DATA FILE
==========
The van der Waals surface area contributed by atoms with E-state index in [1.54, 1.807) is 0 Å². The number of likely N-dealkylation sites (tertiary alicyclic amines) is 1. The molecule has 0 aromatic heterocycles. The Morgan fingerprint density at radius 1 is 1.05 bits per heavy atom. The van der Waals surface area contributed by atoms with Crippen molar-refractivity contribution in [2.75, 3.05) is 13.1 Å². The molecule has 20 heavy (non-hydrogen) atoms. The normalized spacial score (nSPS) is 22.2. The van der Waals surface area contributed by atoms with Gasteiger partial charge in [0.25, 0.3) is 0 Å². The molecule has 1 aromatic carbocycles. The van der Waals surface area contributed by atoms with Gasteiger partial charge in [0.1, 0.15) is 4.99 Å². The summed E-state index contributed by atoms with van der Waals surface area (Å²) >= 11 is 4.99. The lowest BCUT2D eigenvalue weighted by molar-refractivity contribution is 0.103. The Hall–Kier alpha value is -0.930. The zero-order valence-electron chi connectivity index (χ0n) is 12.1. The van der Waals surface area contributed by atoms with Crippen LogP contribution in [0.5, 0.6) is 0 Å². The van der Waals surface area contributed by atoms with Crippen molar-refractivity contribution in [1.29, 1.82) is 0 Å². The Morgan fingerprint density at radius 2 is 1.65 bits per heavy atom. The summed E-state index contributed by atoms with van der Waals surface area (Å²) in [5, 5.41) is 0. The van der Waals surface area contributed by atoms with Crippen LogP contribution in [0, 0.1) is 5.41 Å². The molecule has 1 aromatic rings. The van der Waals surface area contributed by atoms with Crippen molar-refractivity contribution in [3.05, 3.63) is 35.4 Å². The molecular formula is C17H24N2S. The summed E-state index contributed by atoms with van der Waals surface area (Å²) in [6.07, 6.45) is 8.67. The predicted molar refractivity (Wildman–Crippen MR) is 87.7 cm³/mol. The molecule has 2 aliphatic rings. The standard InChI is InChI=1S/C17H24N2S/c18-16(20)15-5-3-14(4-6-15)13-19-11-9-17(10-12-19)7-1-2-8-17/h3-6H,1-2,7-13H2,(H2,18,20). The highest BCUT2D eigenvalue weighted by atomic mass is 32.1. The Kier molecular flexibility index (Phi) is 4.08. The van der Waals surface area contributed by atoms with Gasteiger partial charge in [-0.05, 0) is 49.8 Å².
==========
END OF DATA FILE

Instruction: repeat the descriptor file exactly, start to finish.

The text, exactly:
The van der Waals surface area contributed by atoms with E-state index in [1.54, 1.807) is 0 Å². The number of likely N-dealkylation sites (tertiary alicyclic amines) is 1. The molecule has 0 aromatic heterocycles. The Morgan fingerprint density at radius 1 is 1.05 bits per heavy atom. The van der Waals surface area contributed by atoms with Crippen molar-refractivity contribution in [2.75, 3.05) is 13.1 Å². The molecule has 20 heavy (non-hydrogen) atoms. The normalized spacial score (nSPS) is 22.2. The van der Waals surface area contributed by atoms with Gasteiger partial charge in [0.25, 0.3) is 0 Å². The molecule has 1 aromatic carbocycles. The van der Waals surface area contributed by atoms with Gasteiger partial charge in [0.1, 0.15) is 4.99 Å². The summed E-state index contributed by atoms with van der Waals surface area (Å²) >= 11 is 4.99. The lowest BCUT2D eigenvalue weighted by molar-refractivity contribution is 0.103. The Hall–Kier alpha value is -0.930. The zero-order valence-electron chi connectivity index (χ0n) is 12.1. The van der Waals surface area contributed by atoms with Crippen LogP contribution in [0.5, 0.6) is 0 Å². The van der Waals surface area contributed by atoms with Crippen molar-refractivity contribution in [1.29, 1.82) is 0 Å². The Morgan fingerprint density at radius 2 is 1.65 bits per heavy atom. The summed E-state index contributed by atoms with van der Waals surface area (Å²) in [5, 5.41) is 0. The van der Waals surface area contributed by atoms with Crippen LogP contribution in [0, 0.1) is 5.41 Å². The molecule has 1 aromatic rings. The van der Waals surface area contributed by atoms with Crippen molar-refractivity contribution in [3.05, 3.63) is 35.4 Å². The molecular formula is C17H24N2S. The summed E-state index contributed by atoms with van der Waals surface area (Å²) in [6.07, 6.45) is 8.67. The predicted molar refractivity (Wildman–Crippen MR) is 87.7 cm³/mol. The molecule has 2 aliphatic rings. The standard InChI is InChI=1S/C17H24N2S/c18-16(20)15-5-3-14(4-6-15)13-19-11-9-17(10-12-19)7-1-2-8-17/h3-6H,1-2,7-13H2,(H2,18,20). The highest BCUT2D eigenvalue weighted by atomic mass is 32.1. The Kier molecular flexibility index (Phi) is 4.08. The van der Waals surface area contributed by atoms with Gasteiger partial charge in [-0.05, 0) is 49.8 Å².